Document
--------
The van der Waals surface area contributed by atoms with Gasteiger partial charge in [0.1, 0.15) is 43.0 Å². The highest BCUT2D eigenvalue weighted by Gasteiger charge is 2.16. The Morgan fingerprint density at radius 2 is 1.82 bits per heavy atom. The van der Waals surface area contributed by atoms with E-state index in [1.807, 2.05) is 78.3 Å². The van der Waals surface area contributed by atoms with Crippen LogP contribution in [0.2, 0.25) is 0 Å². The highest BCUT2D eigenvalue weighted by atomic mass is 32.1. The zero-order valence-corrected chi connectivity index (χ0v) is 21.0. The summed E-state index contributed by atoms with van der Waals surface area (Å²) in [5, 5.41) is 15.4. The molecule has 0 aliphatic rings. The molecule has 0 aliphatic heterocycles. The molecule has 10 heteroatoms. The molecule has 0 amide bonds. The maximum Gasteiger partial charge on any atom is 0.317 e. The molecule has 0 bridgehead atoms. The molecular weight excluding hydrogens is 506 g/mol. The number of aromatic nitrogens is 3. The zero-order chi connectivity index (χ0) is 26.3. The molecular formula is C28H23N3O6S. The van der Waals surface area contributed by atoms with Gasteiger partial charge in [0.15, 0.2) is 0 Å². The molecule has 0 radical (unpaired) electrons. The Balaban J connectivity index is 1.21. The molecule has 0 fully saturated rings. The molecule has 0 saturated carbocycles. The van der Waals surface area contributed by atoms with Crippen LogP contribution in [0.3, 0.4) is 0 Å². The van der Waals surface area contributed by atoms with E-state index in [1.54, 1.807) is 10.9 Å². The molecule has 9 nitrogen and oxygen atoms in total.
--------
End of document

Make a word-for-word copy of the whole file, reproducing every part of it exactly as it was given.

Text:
The van der Waals surface area contributed by atoms with Gasteiger partial charge in [0.1, 0.15) is 43.0 Å². The highest BCUT2D eigenvalue weighted by Gasteiger charge is 2.16. The Morgan fingerprint density at radius 2 is 1.82 bits per heavy atom. The van der Waals surface area contributed by atoms with E-state index in [1.807, 2.05) is 78.3 Å². The van der Waals surface area contributed by atoms with Crippen LogP contribution in [0.2, 0.25) is 0 Å². The highest BCUT2D eigenvalue weighted by atomic mass is 32.1. The zero-order valence-corrected chi connectivity index (χ0v) is 21.0. The summed E-state index contributed by atoms with van der Waals surface area (Å²) in [5, 5.41) is 15.4. The molecule has 0 aliphatic rings. The molecule has 0 aliphatic heterocycles. The molecule has 10 heteroatoms. The molecule has 0 amide bonds. The maximum Gasteiger partial charge on any atom is 0.317 e. The molecule has 0 bridgehead atoms. The molecular weight excluding hydrogens is 506 g/mol. The number of aromatic nitrogens is 3. The zero-order chi connectivity index (χ0) is 26.3. The molecular formula is C28H23N3O6S. The van der Waals surface area contributed by atoms with Gasteiger partial charge in [0.15, 0.2) is 0 Å². The molecule has 0 radical (unpaired) electrons. The Balaban J connectivity index is 1.21. The molecule has 0 fully saturated rings. The molecule has 0 saturated carbocycles. The van der Waals surface area contributed by atoms with Crippen LogP contribution in [0.3, 0.4) is 0 Å². The van der Waals surface area contributed by atoms with E-state index in [1.54, 1.807) is 10.9 Å². The molecule has 9 nitrogen and oxygen atoms in total.